FAIRFIELD — Shannika Crawford didn’t want her daughter Ji’-reh Crawford to miss out on a high school tradition.
Ji’-reh Crawford, a junior, would have to go to the prom with a friend since her school, the Matt Garcia Learning Center, didn’t have one of its own.
Shannika Crawford said she spent most of her teen years in foster care, living in homes in Oakland. Through the turmoil, she had some fond memories.
“When I went to prom, that was one of the high points of my life,” she said. “It’s like a Cinderella thing.”
Those memories were something that couldn’t be taken from her, she said. The thought of her daughter not being able to have the same memories got her to thinking, then acting.
She started making calls and spending some of her own money. If needed, she’d get another job to help pay the prom bills, she said.
Donation requests went out. She didn’t get any responses.
“I decided I was going to go full throttle,” Shannika Crawford said. “It was going to happen no matter what.”
A mutual friend connected her with the Matt Garcia Foundation, which joined her effort.
The end result: On May 18, the approximately 70 juniors and seniors at the Matt Garcia Learning Center will dance to music from a disc jockey at the Clubhouse at Paradise Valley golf course.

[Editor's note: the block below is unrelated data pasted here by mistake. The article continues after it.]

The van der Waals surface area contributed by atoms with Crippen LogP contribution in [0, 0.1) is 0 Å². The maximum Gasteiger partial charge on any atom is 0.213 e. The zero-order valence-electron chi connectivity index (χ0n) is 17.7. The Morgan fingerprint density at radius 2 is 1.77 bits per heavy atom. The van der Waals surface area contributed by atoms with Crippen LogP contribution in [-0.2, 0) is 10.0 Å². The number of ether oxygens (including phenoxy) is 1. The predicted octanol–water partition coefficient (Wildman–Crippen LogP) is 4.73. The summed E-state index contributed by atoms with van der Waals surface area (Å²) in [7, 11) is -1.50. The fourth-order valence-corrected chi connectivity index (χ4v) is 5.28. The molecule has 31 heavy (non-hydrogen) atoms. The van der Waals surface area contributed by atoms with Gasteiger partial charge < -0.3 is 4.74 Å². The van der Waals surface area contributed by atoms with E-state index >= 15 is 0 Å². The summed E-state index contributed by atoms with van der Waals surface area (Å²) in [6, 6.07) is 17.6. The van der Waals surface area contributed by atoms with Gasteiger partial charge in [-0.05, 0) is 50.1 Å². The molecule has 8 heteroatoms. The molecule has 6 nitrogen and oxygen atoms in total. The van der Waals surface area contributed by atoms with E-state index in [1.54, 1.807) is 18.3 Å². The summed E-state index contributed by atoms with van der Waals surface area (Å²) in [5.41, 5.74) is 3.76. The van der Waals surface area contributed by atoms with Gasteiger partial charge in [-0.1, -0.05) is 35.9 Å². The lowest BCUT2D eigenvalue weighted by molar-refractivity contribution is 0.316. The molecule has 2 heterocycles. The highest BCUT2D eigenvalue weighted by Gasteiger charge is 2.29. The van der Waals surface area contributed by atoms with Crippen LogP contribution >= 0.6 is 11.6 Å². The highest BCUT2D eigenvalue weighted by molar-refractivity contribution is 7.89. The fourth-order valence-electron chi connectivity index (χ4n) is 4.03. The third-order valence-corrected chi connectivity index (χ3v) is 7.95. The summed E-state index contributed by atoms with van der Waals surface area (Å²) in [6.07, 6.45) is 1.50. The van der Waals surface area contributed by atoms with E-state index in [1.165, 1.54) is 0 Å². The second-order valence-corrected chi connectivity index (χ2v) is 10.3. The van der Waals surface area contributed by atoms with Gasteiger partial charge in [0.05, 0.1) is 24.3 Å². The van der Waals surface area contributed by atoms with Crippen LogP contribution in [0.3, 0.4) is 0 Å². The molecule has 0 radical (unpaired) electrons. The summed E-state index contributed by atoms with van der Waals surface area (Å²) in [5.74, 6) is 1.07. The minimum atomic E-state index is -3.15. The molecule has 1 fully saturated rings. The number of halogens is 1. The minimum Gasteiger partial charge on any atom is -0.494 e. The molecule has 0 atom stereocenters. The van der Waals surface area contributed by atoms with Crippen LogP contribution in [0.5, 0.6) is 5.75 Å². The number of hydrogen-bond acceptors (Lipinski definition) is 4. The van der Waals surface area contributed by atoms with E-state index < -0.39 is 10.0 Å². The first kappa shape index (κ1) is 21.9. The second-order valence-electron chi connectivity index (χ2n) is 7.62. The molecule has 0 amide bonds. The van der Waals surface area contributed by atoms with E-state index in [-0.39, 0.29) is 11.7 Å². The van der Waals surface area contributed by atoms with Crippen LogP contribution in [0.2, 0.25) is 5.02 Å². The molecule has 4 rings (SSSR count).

A photographer will be on hand to capture the event. A king and queen, prince and princess will be crowned.
Shannika Crawford’s living room has turned into prom central with supplies that will be used in making the decorations.
Ji’-reh Crawford said when her fellow students heard there would be a prom, many of them figured it would be held at the school. Having it at a venue away from campus makes it even more special, she said.
“The whole school is proud of her,” Ji’-reh Crawford said of her mother. Having their own prom seemed like an impossible dream.
The plans were just starting to take shape when Ji’-reh Crawford found the perfect prom dress.
Shannika Crawford plans on partying with the kids at the prom.
“I’m getting my childhood now,” she said.
She gave birth to Ji’-reh Crawford when she was 21. A few years later, son Isaac Crawford, a seventh-grader at the learning center, followed. Shannika Crawford hopes the prom will be an annual event so her son will be able to participate in a few years.
Those attending the prom can expect words of encouragement from Shannika Crawford.
“I want to tell them how proud I am to see their ambition,” she said.
That falls neatly in line with what she’s been taught by her mother, Ji’-reh Crawford said.
“If you show love, you will get it back,” the teen said.
Reach Amy Maginnis-Honey at 427-6957 or email@example.com. Follow her on Twitter at www.twitter.com/amaginnisdr.